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When Luke Yost bought an ACOG he decided he wanted to be able to move his new optic between a couple of rifles. Luke was busy studying material science at MIT and didn’t have the time to re-zero his optic so he did what any enterprising MIT student would do. He started his own company and invented a better mouse trap. Behold the Mod Zero M-Zero scope mount that lets rifles share scopes by retaining the scope’s zero within the Picatinny rail.


Mod Zero is funding the M-Zero mount through an IndieGoGo campaign. Here’s their pitch:

Have you spent an entire range trip and boxes of ammo rezeroing scopes? Or do you spend your hard earned gun-money on buying a handful of scopes and red-dots dedicated to just one rifle? At Mod Zero we’ve reinvented the zeroing process to make scopes modular between rifles. Rather than zeroing one scope to one rifle, our M-Zero Scope Mount lets you setup a common zero between your rifles. Zero your rifle to your scopes, Not your scope to your rifle.

Ballistic Dial: We also have a customizable ballistic dial built into the elevation dial. Basic application is range adjustment independent of attached scope. Other applications include ammunition variations, barrel/caliber swapping, and suppressor use. The ballistic dial is still in development. Range adjustment prototyping has been successful.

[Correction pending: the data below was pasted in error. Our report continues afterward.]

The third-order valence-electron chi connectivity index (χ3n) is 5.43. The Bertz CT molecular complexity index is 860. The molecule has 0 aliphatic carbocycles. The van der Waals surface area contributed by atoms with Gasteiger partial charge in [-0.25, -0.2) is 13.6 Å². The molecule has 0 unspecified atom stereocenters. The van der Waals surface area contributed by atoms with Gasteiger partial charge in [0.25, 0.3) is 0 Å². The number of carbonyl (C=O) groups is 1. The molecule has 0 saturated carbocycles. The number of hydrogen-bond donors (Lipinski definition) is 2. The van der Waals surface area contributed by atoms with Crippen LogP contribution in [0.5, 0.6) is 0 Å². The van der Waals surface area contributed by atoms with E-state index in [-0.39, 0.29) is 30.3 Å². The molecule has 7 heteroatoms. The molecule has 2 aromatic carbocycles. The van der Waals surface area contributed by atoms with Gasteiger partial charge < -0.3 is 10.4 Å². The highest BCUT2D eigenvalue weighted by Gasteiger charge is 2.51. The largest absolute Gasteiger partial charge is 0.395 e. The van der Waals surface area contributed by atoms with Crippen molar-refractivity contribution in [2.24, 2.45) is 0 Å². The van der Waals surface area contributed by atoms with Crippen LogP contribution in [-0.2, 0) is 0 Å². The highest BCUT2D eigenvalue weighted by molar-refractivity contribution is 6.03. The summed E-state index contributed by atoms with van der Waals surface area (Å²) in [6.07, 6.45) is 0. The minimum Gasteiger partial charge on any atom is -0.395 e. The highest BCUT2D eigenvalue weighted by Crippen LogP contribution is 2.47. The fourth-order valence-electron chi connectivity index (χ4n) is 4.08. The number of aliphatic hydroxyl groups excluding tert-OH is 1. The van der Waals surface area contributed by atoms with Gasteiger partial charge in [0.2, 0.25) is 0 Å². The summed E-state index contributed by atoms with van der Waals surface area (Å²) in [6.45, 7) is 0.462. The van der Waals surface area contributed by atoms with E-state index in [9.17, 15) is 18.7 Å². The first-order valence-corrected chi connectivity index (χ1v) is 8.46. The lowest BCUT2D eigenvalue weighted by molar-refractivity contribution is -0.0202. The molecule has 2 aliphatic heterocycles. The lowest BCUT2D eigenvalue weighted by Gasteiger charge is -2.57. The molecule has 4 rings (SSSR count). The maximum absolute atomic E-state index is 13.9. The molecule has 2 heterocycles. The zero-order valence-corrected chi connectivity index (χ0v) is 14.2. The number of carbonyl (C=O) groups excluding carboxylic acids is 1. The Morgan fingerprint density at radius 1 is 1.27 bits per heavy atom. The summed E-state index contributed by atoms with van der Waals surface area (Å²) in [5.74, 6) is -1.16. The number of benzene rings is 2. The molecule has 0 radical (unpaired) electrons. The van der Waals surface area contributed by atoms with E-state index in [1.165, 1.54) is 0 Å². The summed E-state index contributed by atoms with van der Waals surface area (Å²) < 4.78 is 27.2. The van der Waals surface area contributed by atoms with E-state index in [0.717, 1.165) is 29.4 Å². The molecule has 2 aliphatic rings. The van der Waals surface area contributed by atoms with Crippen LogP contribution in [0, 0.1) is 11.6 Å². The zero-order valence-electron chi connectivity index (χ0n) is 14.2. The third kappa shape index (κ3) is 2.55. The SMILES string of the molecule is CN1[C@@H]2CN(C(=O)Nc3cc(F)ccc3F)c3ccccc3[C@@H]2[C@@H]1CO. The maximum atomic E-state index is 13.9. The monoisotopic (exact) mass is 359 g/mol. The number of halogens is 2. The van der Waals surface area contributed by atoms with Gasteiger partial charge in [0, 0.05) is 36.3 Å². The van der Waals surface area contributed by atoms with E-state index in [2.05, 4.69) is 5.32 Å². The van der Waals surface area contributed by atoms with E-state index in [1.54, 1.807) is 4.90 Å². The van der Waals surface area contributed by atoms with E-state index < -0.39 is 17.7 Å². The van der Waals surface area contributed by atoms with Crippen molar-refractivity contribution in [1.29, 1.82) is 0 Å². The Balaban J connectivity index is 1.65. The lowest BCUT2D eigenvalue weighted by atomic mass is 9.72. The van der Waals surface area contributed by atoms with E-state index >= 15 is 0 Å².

Our patent pending windage and elevation adjustable M-Zero Scope Mount stores the unique zero of a rifle in its picatinny rail. By setting a common zero between rifles and optics, shooters can swap components freely as their needs change.

Start with zeroing both optics to Rifle 1. Then attach the M-Zero to rifle 2. Next mount either optic to Rifle 2’s M-Zero. Finally, zero the M-Zero scope mount. Now, both optic can be attached to either rifle without the need for re-zeroing.

Early bird supporters can pick one up for $225.

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  1. A bore collimator and a notebook is a hell of a lot better than spending the low, low introductory price of $225 (PER GUN!). This guy isn’t building a better mousetrap – he’s solving a problem that has already been solved (in a better way).

    • Hi Rabbi,

      Our mount adds 0.6″ of height in your optics set up. Most shooters do no have a problem maintaining a comfortable cheek weld with this added height. Those with smaller head builds or that truly prefer the more typical heights can use lower height optics mounts or add a cheek riser.

  2. This would probably be great for a “glass snob” with a couple of rifles. I don’t see a way to mount a BUIS though.

    • Hi Dan,

      Great question with BUIS. With our M-Zero Scope Mount you can run your BUIS in front of our mount either on the top rail of your handguard or at the front of the receiver (by running the mount 1 or 2 slots back).

  3. “Have you spent an entire range trip and boxes of ammo rezeroing scopes?”

    If you’re spending that much time and ammo zeroing a scope, you’re doing it wrong.

  4. [Me reading this article]:
    “Oh wow, that’s a pretty good idea…”
    “I wouldn’t trust this for my precision rifle scope, but for a red dot on an AR, vz., or PCC, it’d be fine…”